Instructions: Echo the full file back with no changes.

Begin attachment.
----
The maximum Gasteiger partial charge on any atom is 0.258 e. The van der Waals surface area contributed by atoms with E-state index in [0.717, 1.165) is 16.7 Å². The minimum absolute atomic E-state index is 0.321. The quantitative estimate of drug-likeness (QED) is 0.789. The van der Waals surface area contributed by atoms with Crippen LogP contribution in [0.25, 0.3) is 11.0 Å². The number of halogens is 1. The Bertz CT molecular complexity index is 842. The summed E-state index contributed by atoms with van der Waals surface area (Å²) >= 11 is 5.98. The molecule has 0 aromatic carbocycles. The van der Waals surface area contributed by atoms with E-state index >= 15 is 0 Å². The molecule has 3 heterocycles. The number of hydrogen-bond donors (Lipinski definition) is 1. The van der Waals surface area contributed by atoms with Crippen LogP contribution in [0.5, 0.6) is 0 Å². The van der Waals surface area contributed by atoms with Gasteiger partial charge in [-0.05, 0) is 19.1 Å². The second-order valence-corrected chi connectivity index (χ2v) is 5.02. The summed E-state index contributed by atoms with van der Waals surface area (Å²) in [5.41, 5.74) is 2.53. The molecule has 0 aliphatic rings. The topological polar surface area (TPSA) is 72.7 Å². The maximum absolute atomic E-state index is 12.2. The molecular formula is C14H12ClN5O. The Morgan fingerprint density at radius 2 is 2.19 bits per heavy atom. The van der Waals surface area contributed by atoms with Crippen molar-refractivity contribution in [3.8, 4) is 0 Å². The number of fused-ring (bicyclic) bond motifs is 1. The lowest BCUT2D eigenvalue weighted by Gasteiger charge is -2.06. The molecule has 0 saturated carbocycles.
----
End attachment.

The maximum Gasteiger partial charge on any atom is 0.258 e. The van der Waals surface area contributed by atoms with E-state index in [0.717, 1.165) is 16.7 Å². The minimum absolute atomic E-state index is 0.321. The quantitative estimate of drug-likeness (QED) is 0.789. The van der Waals surface area contributed by atoms with Crippen LogP contribution in [0.25, 0.3) is 11.0 Å². The number of halogens is 1. The Bertz CT molecular complexity index is 842. The summed E-state index contributed by atoms with van der Waals surface area (Å²) >= 11 is 5.98. The molecule has 0 aromatic carbocycles. The van der Waals surface area contributed by atoms with E-state index >= 15 is 0 Å². The molecule has 3 heterocycles. The number of hydrogen-bond donors (Lipinski definition) is 1. The van der Waals surface area contributed by atoms with Crippen LogP contribution in [0.5, 0.6) is 0 Å². The van der Waals surface area contributed by atoms with Gasteiger partial charge in [-0.05, 0) is 19.1 Å². The second-order valence-corrected chi connectivity index (χ2v) is 5.02. The summed E-state index contributed by atoms with van der Waals surface area (Å²) in [5.41, 5.74) is 2.53. The molecule has 0 aliphatic rings. The topological polar surface area (TPSA) is 72.7 Å². The maximum absolute atomic E-state index is 12.2. The molecular formula is C14H12ClN5O. The Morgan fingerprint density at radius 2 is 2.19 bits per heavy atom. The van der Waals surface area contributed by atoms with Crippen molar-refractivity contribution in [3.8, 4) is 0 Å². The number of fused-ring (bicyclic) bond motifs is 1. The lowest BCUT2D eigenvalue weighted by Gasteiger charge is -2.06. The molecule has 0 saturated carbocycles.